Cyril The Consistent – transforming The Republic of No Consequences

While much of South Africa was watching its president’s pre-recorded speech on gender violence, Cyril Ramaphosa (in person) dominated a WEF Africa Plenary where he shared the stage with leaders of six other African countries. The message was simple: he remains resolved to punish those who got SA into this mess.

And it’s not just to satisfy the public’s demand for revenge. To spark growth, Ramaphosa explained, any economy needs investment. But before money will flow into SA, he added, the country must first crush corruption – by strengthening ravaged institutions and ensuring those who participated in State Capture get jail time.

While re-iterating his consistent message, Ramaphosa argued that “corruption is stealing from the poor”. Adding that targets for corruption-related incarceration are not just public servants and politicians, but also some from “international companies with the most prestigious pedigrees who saw the gap and participated.”

Ramaphosa is determined to end The Republic of No Consequences. So exercise a little more patience, fellow citizens. There’s not much longer to wait. Forensic investigator Paul O’Sullivan expects the first arrests by Christmas. That’s a gift the nation will accept with gratitude.


Address to the nation by President Cyril Ramaphosa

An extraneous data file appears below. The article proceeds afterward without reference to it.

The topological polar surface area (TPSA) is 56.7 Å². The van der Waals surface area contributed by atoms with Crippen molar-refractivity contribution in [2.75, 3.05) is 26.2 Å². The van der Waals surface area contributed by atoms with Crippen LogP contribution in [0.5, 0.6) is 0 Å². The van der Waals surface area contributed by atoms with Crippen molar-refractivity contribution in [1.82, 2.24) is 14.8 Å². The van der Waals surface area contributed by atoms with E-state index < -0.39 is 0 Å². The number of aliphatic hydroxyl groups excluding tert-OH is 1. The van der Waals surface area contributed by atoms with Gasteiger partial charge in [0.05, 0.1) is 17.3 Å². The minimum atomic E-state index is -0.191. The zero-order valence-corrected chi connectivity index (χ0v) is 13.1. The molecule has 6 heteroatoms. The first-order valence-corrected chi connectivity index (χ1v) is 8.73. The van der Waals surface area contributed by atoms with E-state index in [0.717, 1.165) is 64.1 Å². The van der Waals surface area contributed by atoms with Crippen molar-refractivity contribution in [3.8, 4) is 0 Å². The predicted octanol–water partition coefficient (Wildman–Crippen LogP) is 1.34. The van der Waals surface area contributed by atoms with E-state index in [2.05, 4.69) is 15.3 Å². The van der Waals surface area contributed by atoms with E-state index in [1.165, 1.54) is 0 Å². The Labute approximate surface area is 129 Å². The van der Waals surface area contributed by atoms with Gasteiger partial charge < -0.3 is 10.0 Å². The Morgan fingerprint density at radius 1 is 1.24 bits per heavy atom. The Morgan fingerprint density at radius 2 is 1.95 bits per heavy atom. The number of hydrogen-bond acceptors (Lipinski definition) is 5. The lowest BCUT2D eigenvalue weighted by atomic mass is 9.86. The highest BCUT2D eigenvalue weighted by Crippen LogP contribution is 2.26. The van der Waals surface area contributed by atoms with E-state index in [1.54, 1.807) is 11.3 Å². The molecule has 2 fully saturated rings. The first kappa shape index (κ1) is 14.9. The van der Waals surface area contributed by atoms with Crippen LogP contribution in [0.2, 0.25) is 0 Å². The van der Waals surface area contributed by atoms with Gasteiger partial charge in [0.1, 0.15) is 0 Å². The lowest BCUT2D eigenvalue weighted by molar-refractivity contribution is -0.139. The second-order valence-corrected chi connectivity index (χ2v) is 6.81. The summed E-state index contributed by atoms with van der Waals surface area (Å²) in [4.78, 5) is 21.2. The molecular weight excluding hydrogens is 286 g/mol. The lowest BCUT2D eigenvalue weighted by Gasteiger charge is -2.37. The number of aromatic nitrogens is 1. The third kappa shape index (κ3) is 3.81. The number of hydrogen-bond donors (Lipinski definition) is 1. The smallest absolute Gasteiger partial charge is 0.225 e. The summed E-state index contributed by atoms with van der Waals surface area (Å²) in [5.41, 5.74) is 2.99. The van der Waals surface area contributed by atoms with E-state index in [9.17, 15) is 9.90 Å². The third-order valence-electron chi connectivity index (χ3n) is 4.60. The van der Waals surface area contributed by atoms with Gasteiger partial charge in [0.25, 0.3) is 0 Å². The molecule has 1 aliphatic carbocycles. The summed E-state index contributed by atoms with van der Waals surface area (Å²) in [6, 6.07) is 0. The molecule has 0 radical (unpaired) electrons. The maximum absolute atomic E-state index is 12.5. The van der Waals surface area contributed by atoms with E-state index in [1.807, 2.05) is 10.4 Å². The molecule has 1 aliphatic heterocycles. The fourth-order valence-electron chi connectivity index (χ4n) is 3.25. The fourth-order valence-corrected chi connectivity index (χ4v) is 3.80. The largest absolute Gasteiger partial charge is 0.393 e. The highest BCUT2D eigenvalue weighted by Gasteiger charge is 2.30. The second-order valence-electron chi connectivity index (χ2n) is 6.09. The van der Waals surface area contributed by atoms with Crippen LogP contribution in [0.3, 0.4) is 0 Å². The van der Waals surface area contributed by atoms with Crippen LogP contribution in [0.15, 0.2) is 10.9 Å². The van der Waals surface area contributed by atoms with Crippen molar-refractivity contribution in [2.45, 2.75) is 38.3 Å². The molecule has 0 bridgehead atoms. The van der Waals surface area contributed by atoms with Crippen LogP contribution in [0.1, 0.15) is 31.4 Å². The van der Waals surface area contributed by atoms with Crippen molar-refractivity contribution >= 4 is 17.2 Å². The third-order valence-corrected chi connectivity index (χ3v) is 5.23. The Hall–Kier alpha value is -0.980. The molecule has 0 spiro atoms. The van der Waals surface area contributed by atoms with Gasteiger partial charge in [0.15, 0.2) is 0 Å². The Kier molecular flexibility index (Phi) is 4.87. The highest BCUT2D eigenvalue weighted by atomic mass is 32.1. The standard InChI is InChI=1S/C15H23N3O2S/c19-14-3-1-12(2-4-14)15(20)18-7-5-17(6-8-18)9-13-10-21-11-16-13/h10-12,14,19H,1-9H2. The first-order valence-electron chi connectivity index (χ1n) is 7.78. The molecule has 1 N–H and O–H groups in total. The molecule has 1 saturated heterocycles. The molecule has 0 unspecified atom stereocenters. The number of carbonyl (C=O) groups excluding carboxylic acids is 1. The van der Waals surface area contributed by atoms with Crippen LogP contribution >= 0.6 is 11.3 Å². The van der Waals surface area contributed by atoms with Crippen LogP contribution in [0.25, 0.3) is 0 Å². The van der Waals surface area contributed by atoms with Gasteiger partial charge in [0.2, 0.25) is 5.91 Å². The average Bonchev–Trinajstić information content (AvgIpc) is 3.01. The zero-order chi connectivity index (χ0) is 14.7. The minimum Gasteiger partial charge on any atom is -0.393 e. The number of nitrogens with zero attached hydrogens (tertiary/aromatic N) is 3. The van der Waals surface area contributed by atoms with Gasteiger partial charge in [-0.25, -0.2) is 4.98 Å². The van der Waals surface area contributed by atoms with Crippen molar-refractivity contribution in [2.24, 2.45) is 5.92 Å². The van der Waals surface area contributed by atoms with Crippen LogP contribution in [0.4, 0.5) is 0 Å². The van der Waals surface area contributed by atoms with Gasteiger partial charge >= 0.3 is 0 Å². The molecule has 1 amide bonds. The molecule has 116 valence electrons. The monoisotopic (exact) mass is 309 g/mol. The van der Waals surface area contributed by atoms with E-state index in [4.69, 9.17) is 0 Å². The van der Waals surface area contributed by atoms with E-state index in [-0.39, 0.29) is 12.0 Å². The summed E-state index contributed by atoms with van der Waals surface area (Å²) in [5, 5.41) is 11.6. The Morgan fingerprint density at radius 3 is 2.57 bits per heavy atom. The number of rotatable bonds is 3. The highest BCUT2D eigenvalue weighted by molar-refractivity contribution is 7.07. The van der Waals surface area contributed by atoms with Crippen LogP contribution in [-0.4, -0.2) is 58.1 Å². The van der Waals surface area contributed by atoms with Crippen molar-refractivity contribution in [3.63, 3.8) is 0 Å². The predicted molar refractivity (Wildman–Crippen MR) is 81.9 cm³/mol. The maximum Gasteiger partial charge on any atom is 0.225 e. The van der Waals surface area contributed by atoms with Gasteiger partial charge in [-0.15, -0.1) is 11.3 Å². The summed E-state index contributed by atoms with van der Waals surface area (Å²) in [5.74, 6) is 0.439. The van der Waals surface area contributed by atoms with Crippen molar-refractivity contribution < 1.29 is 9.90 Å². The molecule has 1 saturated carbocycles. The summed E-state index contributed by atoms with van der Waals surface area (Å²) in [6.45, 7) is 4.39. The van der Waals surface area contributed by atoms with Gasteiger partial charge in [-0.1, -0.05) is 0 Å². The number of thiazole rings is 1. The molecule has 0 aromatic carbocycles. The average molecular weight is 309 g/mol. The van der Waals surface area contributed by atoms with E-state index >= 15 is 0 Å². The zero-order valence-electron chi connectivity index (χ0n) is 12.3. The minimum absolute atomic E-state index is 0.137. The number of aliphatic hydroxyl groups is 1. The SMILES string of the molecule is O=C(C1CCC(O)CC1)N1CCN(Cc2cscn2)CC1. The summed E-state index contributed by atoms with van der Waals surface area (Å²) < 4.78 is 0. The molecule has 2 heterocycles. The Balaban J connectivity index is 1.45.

Our nation is in mourning and pain.

Over the past few days, our country has been deeply traumatised by acts of extreme violence perpetrated by men against women and children.

These acts of violence have made us doubt the very foundation of our democratic society, our commitment to human rights and human dignity, to equality, to peace and to justice.

As we have done before in times of great difficulty and strife, this is the time to come together as a nation to confront our problems directly.

The nation is mourning the deaths of several women and girls who were murdered by men.

We know the names of Uyinene Mrwetyana, Leighandre Jegels, Janika Mallo, Ayakha Jiyane and her three little siblings, but we also grieve for many others who have died at the hands of men.

These killings have caused great pain and outrage because acts of such brutality have become all too common in our communities.

Violence against women has become more than a national crisis.

It is a crime against our common humanity.

Today I speak to you as your President, and as a citizen of our country.

But I also speak to you as a husband and a father to my daughters.

Like millions of men across this country, I am appalled at the war being waged on our sisters, our mothers, our wives, our partners and our daughters.